“I…” I stopped. Dani was right. Ever since I’d learned about Sharon, I’d been dividing my life into ‘normal stuff’ (okay to talk about with other people) and ‘costume stuff’ (not okay to talk about with anybody but Sharon). And since phys. ed. was important here because it was costume-related—even us non-cape types were basically taking more intense classes than we’d get in other schools because of how cape types affected us—it hadn’t occurred to me that I could discuss it beyond mentioning that my gym teacher was ‘nice’. What was so wrong with the truth? I’d been pathetic at pull-ups and asked how I could improve. I’d started with kettlebells and discovered I liked them. Who cared if I’d never been concerned about gym before? Last year, I’d wanted to be on the basketball team. I hadn’t made it, but my parents hadn’t been shocked that I’d tried out. I’d taken calligraphy for two years before that. I thought back. Piano, ballet, arts and crafts, swim and gym… Did I really think they’d give me weird looks over kettlebells?
“I’m such an idiot,” I groaned.
“Yeah?” Dani shot back. “Well, if you are, so am I. Only in my case, it was wrist and ankle weights for aerobics.” She shrugged. “I wanted to build resistance. Now. If you’re going out for the jetpack workshop…”
I laughed. “Yeah, I get it. It’s just that I’ve never really been interested in this stuff before.”
“You’re a teenager,” Lisette Lefebvre pointed out. She was in twelfth, like Dani. “You’re supposed to be trying new things. If you’re interested now, then go for it. And if you lose interest in a couple of months, so what? It probably won’t be the first time you play with a gift for a few weeks and then forget about it.”
“Right.” It wasn’t.
“I use kettlebells, too.” Sally Hertez spoke up. “If you ever want any tips or anything…”
I grinned. “Thanks. I’ve got a workout partner right now—”
“Yeah, can’t let anything cut into your ‘Reggie time,’” Marianne cooed.
I waved her off as Heather giggled. “—But if that changes, I’ll let you know. Meanwhile, I’m going to see if I can get my bio homework done before supper.”
“Sure,” Marianne said. “Hold up a minute for us to get our coats and we can all walk back together. It’s not like we aren’t all in the Track Two dorm.”
She had a point. I looked around. The other girls didn’t look annoyed at the idea of walking back with a couple of grade nines. That was a little strange to me. Back home, we usually stuck to our own grades. A year ahead or behind wasn’t a big deal, but you’d never catch—say—a grade six hanging out with a grade three, unless they were related. Usually even then, it was under duress. But these girls seemed all for it.
“No problem,” I smiled. “I have to get mine, too.”
“They seem really great,” I admitted. We were back in our dorm kitchen, downing maple-syrup-infused hot chocolate and melba toast. Marianne had called it ‘something naughty, something nice’.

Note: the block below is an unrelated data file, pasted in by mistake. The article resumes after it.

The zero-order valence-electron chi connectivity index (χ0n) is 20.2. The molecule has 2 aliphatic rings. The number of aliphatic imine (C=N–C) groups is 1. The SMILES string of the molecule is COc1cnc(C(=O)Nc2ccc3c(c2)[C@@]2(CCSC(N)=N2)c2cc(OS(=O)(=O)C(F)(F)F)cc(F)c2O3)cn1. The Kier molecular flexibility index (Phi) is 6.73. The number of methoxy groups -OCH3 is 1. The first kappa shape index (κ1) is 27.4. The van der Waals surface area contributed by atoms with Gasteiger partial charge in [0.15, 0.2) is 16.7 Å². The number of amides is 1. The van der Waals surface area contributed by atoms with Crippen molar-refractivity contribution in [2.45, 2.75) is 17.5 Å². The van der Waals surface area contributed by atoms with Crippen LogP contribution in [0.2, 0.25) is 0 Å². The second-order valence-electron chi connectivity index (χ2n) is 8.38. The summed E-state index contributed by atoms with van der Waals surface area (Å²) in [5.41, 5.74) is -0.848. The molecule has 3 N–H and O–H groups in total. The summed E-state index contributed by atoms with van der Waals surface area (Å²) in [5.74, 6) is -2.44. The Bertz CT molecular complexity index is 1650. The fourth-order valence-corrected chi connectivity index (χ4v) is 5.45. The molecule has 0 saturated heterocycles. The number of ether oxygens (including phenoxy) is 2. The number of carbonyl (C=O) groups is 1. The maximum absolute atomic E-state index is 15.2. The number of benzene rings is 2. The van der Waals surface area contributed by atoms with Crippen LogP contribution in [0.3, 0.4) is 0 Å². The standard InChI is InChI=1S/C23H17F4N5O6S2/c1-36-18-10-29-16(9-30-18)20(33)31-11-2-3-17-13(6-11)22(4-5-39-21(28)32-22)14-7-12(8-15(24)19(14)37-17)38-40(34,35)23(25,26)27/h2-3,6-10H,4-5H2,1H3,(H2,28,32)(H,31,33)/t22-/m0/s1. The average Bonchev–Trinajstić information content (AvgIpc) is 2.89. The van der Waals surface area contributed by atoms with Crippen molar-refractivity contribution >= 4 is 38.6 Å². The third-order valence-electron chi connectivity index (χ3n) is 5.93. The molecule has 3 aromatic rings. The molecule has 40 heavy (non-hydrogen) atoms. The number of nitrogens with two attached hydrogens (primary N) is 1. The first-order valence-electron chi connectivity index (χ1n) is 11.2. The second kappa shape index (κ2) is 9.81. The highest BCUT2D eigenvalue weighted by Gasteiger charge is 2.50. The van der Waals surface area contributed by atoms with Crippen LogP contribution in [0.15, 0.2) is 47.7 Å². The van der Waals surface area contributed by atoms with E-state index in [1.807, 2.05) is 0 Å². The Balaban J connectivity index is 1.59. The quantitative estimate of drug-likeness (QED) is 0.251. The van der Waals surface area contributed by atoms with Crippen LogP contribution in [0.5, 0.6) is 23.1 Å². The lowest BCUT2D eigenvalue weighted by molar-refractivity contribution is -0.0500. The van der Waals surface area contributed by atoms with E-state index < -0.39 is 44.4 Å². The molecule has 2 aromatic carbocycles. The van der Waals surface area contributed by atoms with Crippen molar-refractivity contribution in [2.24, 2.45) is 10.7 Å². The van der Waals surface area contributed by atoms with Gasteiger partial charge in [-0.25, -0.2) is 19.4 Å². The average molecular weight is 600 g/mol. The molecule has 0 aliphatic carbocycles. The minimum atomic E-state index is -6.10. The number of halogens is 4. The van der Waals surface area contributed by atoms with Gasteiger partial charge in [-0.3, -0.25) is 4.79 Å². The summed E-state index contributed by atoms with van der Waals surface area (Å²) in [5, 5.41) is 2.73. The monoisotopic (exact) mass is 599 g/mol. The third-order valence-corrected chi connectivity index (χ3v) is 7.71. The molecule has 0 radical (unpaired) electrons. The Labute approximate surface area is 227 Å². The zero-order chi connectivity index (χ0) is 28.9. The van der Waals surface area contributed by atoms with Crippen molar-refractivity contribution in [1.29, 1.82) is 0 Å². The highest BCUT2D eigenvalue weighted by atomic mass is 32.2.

“They are,” Marianne nodded, taking off her chocolate mustache with a piece of paper towel she’d torn off the roll to use as a napkin. “We’re all in the same boat: we need to train twice as hard to be half as good as the Track Ones.” She grinned and reached for a fresh packet of melba toast. “Fortunately, in many cases, this is not that difficult.”
I blinked. “Really?”
The cellophane crackled as she tore open the packet. “I hate to say it,” she said, “but Macomber isn’t totally wrong about Track Ones being used to coasting. Their powers give them a head start, but just because they begin ahead of the pack doesn’t mean they stay there. If you ever watch distance running, you’ll see that the competitors who take early leads don’t necessarily keep them.” She shrugged. “It doesn’t really matter. I mean, we’re all on the same team, so as long as, at the end of the day, the bad guys are stopped, the natural disasters are contained, and the survivors are safe, it doesn’t really matter who did the most. But…”
She didn’t finish. I downed the last of my hot chocolate. “But…?”
Marianne frowned, thinking. “I used to think that with all the training I did, it would just be enough so I could keep my head above water and not be the weakest link on the team. But then, I started to realize that most of the Track Ones come here knowing what they’re best at and they keep building on that. Remember Sharon griping about hurdles back on the first day? I was hearing stuff like that from other Track Ones at every station that day. Me? I always assumed I’d have to work hard at everything, so that’s what I did. But the problem when you’re light years ahead of everyone else at one or two things is that you can convince yourself that the other stuff doesn’t matter. Then you come to a place like this and discover that it actually does. And that’s when folks like me and Dani and Sally, who’ve been training in different disciplines all along, can really shine. We’ve been plugging since Day One. And the ones who’ve been coasting don’t know how.”
“Sharon doesn’t coast,” I retorted.